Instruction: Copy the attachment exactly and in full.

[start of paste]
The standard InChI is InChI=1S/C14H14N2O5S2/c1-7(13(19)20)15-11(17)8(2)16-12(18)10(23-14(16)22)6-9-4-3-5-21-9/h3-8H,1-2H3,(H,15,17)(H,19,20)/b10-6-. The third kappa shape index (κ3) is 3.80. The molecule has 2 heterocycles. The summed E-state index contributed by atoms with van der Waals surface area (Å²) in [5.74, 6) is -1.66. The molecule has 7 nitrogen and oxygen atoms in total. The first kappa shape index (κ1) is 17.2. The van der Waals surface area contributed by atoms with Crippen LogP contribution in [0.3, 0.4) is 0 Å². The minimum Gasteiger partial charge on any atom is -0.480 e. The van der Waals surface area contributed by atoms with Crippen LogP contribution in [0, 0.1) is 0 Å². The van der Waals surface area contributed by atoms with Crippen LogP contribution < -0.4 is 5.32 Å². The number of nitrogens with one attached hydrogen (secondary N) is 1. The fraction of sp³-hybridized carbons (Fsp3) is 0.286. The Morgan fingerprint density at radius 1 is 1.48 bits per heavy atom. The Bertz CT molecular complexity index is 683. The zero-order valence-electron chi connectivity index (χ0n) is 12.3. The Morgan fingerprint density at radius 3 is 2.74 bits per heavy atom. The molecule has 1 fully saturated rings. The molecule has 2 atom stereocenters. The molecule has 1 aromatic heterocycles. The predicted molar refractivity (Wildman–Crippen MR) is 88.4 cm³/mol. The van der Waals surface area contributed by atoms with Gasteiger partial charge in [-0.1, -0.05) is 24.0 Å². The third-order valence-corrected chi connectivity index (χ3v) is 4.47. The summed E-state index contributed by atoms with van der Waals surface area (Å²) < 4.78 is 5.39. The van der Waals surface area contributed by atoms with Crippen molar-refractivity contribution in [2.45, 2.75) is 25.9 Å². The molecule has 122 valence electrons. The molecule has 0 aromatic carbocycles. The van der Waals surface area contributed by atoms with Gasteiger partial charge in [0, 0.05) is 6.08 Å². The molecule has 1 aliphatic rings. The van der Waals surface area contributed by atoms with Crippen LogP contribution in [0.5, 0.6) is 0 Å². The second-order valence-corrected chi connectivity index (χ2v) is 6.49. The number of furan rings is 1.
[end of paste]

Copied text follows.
The standard InChI is InChI=1S/C14H14N2O5S2/c1-7(13(19)20)15-11(17)8(2)16-12(18)10(23-14(16)22)6-9-4-3-5-21-9/h3-8H,1-2H3,(H,15,17)(H,19,20)/b10-6-. The third kappa shape index (κ3) is 3.80. The molecule has 2 heterocycles. The summed E-state index contributed by atoms with van der Waals surface area (Å²) in [5.74, 6) is -1.66. The molecule has 7 nitrogen and oxygen atoms in total. The first kappa shape index (κ1) is 17.2. The van der Waals surface area contributed by atoms with Crippen LogP contribution in [0.3, 0.4) is 0 Å². The minimum Gasteiger partial charge on any atom is -0.480 e. The van der Waals surface area contributed by atoms with Crippen LogP contribution in [0, 0.1) is 0 Å². The van der Waals surface area contributed by atoms with Crippen LogP contribution < -0.4 is 5.32 Å². The number of nitrogens with one attached hydrogen (secondary N) is 1. The fraction of sp³-hybridized carbons (Fsp3) is 0.286. The Morgan fingerprint density at radius 1 is 1.48 bits per heavy atom. The Bertz CT molecular complexity index is 683. The zero-order valence-electron chi connectivity index (χ0n) is 12.3. The Morgan fingerprint density at radius 3 is 2.74 bits per heavy atom. The molecule has 1 fully saturated rings. The molecule has 2 atom stereocenters. The molecule has 1 aromatic heterocycles. The predicted molar refractivity (Wildman–Crippen MR) is 88.4 cm³/mol. The van der Waals surface area contributed by atoms with Gasteiger partial charge in [-0.1, -0.05) is 24.0 Å². The third-order valence-corrected chi connectivity index (χ3v) is 4.47. The summed E-state index contributed by atoms with van der Waals surface area (Å²) < 4.78 is 5.39. The van der Waals surface area contributed by atoms with Crippen molar-refractivity contribution in [2.45, 2.75) is 25.9 Å². The molecule has 122 valence electrons. The molecule has 0 aromatic carbocycles. The van der Waals surface area contributed by atoms with Gasteiger partial charge in [0, 0.05) is 6.08 Å². The molecule has 1 aliphatic rings. The van der Waals surface area contributed by atoms with Crippen LogP contribution in [0.5, 0.6) is 0 Å². The second-order valence-corrected chi connectivity index (χ2v) is 6.49. The number of furan rings is 1.